The always interesting Paul de Grauwe has a piece in the FT today (subscription only unfortunately, but he does collect all his FT pieces on his website here, so it will doubtless appear eventually). Basically he is arguing a view which I agree with: in its enthusiasm for raising interest rates the ECB is overdoing the inflation problem, and not by a little:

Strange things are happening in Frankfurt these days. Barely two weeks ago the European Central Bank issued its monthly bulletin containing an analysis of the perspectives for inflation in the euro area. In a nutshell the story was the following.

Yes, yearly inflation has increased to 2.5 per cent (October 2005) and this is a source of concern for a central bank that has promised to keep inflation below 2 per cent. But, as we all know, a central bank that targets the rate of inflation should be forward-looking and base its interest rate decisions on the expected future rate of inflation. The remarkable thing about the analysis is that, after voicing its concern about current inflation exceeding 2 per cent, it came to the conclusion that the perspectives for future inflation were favourable.

Paul de Grauwe’s work is generally highly commendable, and this presentation of his on the pluses and minuses of the euro is a really good background primer.

Promises, Promises, But More Than A Technical Detail

Well the eurozone government deficit problem has hit the agenda with a thud again in the last few days. Yesterday the FT ran a story about how the ECB has decided that it will not accept government paper (bonds) in the future from any country which has not maintained at least an A- rating from one or more of the principal debt assesment agencies. (Dave Altig at MacroBlog has also covered the story here, and Nouriel Roubini here). Today the FT has another story about how Trichet has confirmed the policy, and how the Commission too plans to get tough (well they would, wouldn’t they, since this may now become a credibility auction).

This topic must appear appaulingly technical and yawn-provoking to the non-economist. In fact nothing could be further from the truth. Let me explain a bit.
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Rodrigo Rato: Wagging The Finger, Or Wagging The Dog?

I have already posted on my own blog about what I see as the surreal consequences which might follow from this wish becoming a reality. If what I think happens next to the Spanish economy really does happen – and I have no doubt whatsoever that the housing bubble will crash one or other of these days – then the situation will be a bit like having Menem at the head of an IMFwhich is telling Argentina that they should have thought about the consequences before getting into all that trouble……..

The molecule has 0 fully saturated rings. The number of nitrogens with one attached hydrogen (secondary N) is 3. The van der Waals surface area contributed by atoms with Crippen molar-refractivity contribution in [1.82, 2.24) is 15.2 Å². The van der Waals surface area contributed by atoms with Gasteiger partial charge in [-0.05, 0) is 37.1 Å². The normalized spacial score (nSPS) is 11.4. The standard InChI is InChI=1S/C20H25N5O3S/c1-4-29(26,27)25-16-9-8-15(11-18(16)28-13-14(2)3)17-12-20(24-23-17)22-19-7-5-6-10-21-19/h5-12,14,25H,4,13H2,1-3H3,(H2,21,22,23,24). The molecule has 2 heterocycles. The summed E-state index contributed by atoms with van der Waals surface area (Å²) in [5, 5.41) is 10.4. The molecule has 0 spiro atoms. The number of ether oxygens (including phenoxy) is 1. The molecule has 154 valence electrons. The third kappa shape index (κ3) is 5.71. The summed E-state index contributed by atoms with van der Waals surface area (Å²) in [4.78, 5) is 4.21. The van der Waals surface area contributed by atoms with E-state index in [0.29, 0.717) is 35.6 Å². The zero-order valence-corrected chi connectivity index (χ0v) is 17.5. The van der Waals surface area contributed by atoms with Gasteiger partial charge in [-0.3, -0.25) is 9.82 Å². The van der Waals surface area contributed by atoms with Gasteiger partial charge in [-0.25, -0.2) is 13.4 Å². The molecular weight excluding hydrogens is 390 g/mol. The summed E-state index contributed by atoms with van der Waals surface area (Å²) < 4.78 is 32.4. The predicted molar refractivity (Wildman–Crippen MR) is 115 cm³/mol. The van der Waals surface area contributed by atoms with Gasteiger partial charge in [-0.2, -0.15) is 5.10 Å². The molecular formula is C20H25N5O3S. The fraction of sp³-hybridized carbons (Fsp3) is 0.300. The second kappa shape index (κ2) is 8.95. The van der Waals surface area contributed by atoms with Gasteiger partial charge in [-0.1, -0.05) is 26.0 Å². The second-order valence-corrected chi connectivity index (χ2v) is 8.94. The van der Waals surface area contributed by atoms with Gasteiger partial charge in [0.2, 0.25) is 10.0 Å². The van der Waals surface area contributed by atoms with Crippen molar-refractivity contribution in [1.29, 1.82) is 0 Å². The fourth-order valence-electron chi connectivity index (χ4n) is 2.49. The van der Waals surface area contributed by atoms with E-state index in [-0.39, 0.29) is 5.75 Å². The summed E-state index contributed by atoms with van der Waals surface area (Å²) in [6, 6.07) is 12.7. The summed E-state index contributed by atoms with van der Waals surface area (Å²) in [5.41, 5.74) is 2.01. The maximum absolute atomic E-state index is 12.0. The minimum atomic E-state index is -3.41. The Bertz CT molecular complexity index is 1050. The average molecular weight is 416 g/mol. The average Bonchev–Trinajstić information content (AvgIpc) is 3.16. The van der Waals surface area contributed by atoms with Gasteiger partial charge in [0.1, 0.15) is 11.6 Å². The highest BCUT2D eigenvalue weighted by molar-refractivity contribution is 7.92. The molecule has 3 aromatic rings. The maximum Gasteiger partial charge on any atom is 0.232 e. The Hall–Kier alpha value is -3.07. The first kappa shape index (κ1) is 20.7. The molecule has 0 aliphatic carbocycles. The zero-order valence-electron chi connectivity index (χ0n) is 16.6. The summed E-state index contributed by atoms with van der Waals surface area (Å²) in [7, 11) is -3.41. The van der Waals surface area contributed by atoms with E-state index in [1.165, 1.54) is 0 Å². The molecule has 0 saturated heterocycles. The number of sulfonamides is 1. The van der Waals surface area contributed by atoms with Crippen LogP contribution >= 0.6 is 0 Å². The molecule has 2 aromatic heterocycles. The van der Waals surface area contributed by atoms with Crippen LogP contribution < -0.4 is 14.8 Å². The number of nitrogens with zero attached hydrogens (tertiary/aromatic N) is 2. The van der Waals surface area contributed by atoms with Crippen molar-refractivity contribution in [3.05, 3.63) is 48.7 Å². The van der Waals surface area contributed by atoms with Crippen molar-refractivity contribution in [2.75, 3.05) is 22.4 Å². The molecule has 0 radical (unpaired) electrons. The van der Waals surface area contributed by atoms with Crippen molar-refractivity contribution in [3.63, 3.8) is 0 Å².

My interest here today, however, is more the European dimension of this process. Firstly, if it is true, as the FT seems to contend, that the European candidature will carry the field, what does this tell us about the IMF? Secondly, maybe focussing on the IMF managing directorship is to miss the point. Maybe the real horse-trading is over future control at the ECB. In other words: will this be a case of wagging the finger, or wagging the dog?
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Parmalat Update

Well, well, what do you know: Paramalat’s real debt is much bigger than was first thought. What a surprise. According to the Financial Times Parmalat’s gross debt now stands between ?14.5bn and ?14.8bn ($18.08bn-$18.46bn). At the same time its main Italian operations barely made a gross operating profit last year. Meantime Italy’s unions are threatening a strike iif the government reduces the regulatory role of the central bank. The dispute has arisen as a result of the Parmalat scandal, which the government blames partly on a failure of oversight at the central bank. As a solution the finance ministry wants to reform financial market regulation in Italy so that the central bank would no longer supervise corporate bond issuance and competition in Italy’s banking sector. The unions object to this.

Actually this was meant to be a quick post, but while writing it I cannot help reaching the conclusion that Italy may be begining to fall apart. Just wait till you read this.